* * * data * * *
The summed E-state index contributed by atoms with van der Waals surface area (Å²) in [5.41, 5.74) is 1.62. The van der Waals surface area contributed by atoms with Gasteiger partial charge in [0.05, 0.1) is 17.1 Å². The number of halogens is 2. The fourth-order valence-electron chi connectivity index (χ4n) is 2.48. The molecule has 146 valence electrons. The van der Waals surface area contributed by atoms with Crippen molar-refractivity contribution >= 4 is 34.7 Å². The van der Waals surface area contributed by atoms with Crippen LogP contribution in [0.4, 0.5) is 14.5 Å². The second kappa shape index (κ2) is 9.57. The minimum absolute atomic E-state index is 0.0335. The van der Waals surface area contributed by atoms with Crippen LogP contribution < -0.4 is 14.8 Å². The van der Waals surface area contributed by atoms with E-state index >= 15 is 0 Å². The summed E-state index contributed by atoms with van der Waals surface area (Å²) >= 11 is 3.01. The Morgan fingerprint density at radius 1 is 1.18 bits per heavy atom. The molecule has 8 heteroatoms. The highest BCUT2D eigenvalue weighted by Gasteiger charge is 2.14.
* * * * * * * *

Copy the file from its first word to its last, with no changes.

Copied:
The summed E-state index contributed by atoms with van der Waals surface area (Å²) in [5.41, 5.74) is 1.62. The van der Waals surface area contributed by atoms with Gasteiger partial charge in [0.05, 0.1) is 17.1 Å². The number of halogens is 2. The fourth-order valence-electron chi connectivity index (χ4n) is 2.48. The molecule has 146 valence electrons. The van der Waals surface area contributed by atoms with Crippen molar-refractivity contribution >= 4 is 34.7 Å². The van der Waals surface area contributed by atoms with Crippen LogP contribution in [0.4, 0.5) is 14.5 Å². The second kappa shape index (κ2) is 9.57. The minimum absolute atomic E-state index is 0.0335. The van der Waals surface area contributed by atoms with Crippen LogP contribution < -0.4 is 14.8 Å². The van der Waals surface area contributed by atoms with E-state index >= 15 is 0 Å². The summed E-state index contributed by atoms with van der Waals surface area (Å²) >= 11 is 3.01. The Morgan fingerprint density at radius 1 is 1.18 bits per heavy atom. The molecule has 8 heteroatoms. The highest BCUT2D eigenvalue weighted by Gasteiger charge is 2.14.